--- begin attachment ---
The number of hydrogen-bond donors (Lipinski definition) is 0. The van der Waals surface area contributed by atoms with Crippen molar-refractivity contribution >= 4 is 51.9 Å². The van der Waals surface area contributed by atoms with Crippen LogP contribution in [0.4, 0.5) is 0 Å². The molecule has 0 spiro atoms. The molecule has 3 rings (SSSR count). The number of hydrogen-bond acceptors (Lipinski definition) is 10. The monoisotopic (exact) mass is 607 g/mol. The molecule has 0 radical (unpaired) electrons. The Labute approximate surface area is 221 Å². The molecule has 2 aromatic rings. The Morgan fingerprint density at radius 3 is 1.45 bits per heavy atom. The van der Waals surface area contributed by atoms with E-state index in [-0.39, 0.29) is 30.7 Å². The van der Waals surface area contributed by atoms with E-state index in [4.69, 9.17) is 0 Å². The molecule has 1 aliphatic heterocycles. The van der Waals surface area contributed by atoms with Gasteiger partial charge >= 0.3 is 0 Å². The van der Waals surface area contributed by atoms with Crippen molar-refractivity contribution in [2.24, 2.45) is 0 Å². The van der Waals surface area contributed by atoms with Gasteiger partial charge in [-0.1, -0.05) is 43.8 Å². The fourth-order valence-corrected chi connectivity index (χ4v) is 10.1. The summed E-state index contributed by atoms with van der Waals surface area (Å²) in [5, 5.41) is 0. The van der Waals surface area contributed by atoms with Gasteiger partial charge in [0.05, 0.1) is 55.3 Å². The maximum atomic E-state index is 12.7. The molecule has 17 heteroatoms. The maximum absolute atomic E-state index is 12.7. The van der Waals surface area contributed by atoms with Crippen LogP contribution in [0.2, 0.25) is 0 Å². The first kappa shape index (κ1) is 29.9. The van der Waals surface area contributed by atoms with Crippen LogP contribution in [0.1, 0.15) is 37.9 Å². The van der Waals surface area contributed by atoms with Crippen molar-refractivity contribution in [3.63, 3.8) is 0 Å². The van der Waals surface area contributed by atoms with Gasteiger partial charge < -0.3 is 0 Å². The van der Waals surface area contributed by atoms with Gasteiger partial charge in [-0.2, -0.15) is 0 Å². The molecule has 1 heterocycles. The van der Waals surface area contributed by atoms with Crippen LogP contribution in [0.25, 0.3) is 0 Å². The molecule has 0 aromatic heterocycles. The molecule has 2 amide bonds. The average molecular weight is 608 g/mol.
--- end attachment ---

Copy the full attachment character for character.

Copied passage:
The number of hydrogen-bond donors (Lipinski definition) is 0. The van der Waals surface area contributed by atoms with Crippen molar-refractivity contribution >= 4 is 51.9 Å². The van der Waals surface area contributed by atoms with Crippen LogP contribution in [0.4, 0.5) is 0 Å². The molecule has 0 spiro atoms. The molecule has 3 rings (SSSR count). The number of hydrogen-bond acceptors (Lipinski definition) is 10. The monoisotopic (exact) mass is 607 g/mol. The molecule has 0 radical (unpaired) electrons. The Labute approximate surface area is 221 Å². The molecule has 2 aromatic rings. The Morgan fingerprint density at radius 3 is 1.45 bits per heavy atom. The van der Waals surface area contributed by atoms with E-state index in [-0.39, 0.29) is 30.7 Å². The van der Waals surface area contributed by atoms with E-state index in [4.69, 9.17) is 0 Å². The molecule has 1 aliphatic heterocycles. The van der Waals surface area contributed by atoms with Gasteiger partial charge >= 0.3 is 0 Å². The van der Waals surface area contributed by atoms with Crippen molar-refractivity contribution in [2.24, 2.45) is 0 Å². The van der Waals surface area contributed by atoms with Gasteiger partial charge in [-0.1, -0.05) is 43.8 Å². The fourth-order valence-corrected chi connectivity index (χ4v) is 10.1. The summed E-state index contributed by atoms with van der Waals surface area (Å²) in [5, 5.41) is 0. The van der Waals surface area contributed by atoms with Gasteiger partial charge in [0.05, 0.1) is 55.3 Å². The maximum atomic E-state index is 12.7. The molecule has 17 heteroatoms. The maximum absolute atomic E-state index is 12.7. The van der Waals surface area contributed by atoms with Crippen LogP contribution in [0.2, 0.25) is 0 Å². The first kappa shape index (κ1) is 29.9. The van der Waals surface area contributed by atoms with Crippen LogP contribution in [0.1, 0.15) is 37.9 Å². The van der Waals surface area contributed by atoms with Crippen molar-refractivity contribution in [3.63, 3.8) is 0 Å². The van der Waals surface area contributed by atoms with Gasteiger partial charge < -0.3 is 0 Å². The van der Waals surface area contributed by atoms with Gasteiger partial charge in [-0.2, -0.15) is 0 Å². The molecule has 1 heterocycles. The van der Waals surface area contributed by atoms with Crippen LogP contribution in [0.25, 0.3) is 0 Å². The molecule has 0 aromatic heterocycles. The molecule has 2 amide bonds. The average molecular weight is 608 g/mol.